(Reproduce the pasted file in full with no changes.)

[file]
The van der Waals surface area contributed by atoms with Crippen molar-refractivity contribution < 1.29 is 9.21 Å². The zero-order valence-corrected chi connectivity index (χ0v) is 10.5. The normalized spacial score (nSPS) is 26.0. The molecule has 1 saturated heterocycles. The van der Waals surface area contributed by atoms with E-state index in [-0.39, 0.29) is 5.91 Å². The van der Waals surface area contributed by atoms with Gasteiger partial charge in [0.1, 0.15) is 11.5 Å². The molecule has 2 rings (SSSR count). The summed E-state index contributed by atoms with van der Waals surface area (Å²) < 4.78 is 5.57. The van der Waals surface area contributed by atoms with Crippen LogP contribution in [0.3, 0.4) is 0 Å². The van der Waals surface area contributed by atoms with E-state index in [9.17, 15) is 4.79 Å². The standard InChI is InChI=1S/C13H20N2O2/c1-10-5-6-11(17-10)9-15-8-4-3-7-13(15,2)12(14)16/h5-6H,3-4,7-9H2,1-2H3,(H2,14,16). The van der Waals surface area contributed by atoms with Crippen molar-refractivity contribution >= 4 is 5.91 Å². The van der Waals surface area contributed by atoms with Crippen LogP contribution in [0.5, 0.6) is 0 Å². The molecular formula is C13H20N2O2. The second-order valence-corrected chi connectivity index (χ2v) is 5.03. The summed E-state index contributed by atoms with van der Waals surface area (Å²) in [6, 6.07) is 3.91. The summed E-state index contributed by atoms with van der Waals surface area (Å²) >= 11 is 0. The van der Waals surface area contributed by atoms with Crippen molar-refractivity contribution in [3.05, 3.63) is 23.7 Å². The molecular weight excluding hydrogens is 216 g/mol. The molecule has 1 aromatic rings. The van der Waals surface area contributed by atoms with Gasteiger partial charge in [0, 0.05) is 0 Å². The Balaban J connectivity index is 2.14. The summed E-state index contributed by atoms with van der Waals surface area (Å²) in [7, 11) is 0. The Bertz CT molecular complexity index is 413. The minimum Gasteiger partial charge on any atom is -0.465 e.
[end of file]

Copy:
The van der Waals surface area contributed by atoms with Crippen molar-refractivity contribution < 1.29 is 9.21 Å². The zero-order valence-corrected chi connectivity index (χ0v) is 10.5. The normalized spacial score (nSPS) is 26.0. The molecule has 1 saturated heterocycles. The van der Waals surface area contributed by atoms with E-state index in [-0.39, 0.29) is 5.91 Å². The van der Waals surface area contributed by atoms with Gasteiger partial charge in [0.1, 0.15) is 11.5 Å². The molecule has 2 rings (SSSR count). The summed E-state index contributed by atoms with van der Waals surface area (Å²) < 4.78 is 5.57. The van der Waals surface area contributed by atoms with Crippen LogP contribution in [0.3, 0.4) is 0 Å². The van der Waals surface area contributed by atoms with E-state index in [9.17, 15) is 4.79 Å². The standard InChI is InChI=1S/C13H20N2O2/c1-10-5-6-11(17-10)9-15-8-4-3-7-13(15,2)12(14)16/h5-6H,3-4,7-9H2,1-2H3,(H2,14,16). The van der Waals surface area contributed by atoms with Crippen molar-refractivity contribution >= 4 is 5.91 Å². The van der Waals surface area contributed by atoms with Crippen LogP contribution in [0.5, 0.6) is 0 Å². The molecular formula is C13H20N2O2. The second-order valence-corrected chi connectivity index (χ2v) is 5.03. The summed E-state index contributed by atoms with van der Waals surface area (Å²) in [6, 6.07) is 3.91. The summed E-state index contributed by atoms with van der Waals surface area (Å²) >= 11 is 0. The van der Waals surface area contributed by atoms with Crippen molar-refractivity contribution in [3.05, 3.63) is 23.7 Å². The molecular weight excluding hydrogens is 216 g/mol. The molecule has 1 aromatic rings. The van der Waals surface area contributed by atoms with Gasteiger partial charge in [0, 0.05) is 0 Å². The Balaban J connectivity index is 2.14. The summed E-state index contributed by atoms with van der Waals surface area (Å²) in [7, 11) is 0. The Bertz CT molecular complexity index is 413. The minimum Gasteiger partial charge on any atom is -0.465 e.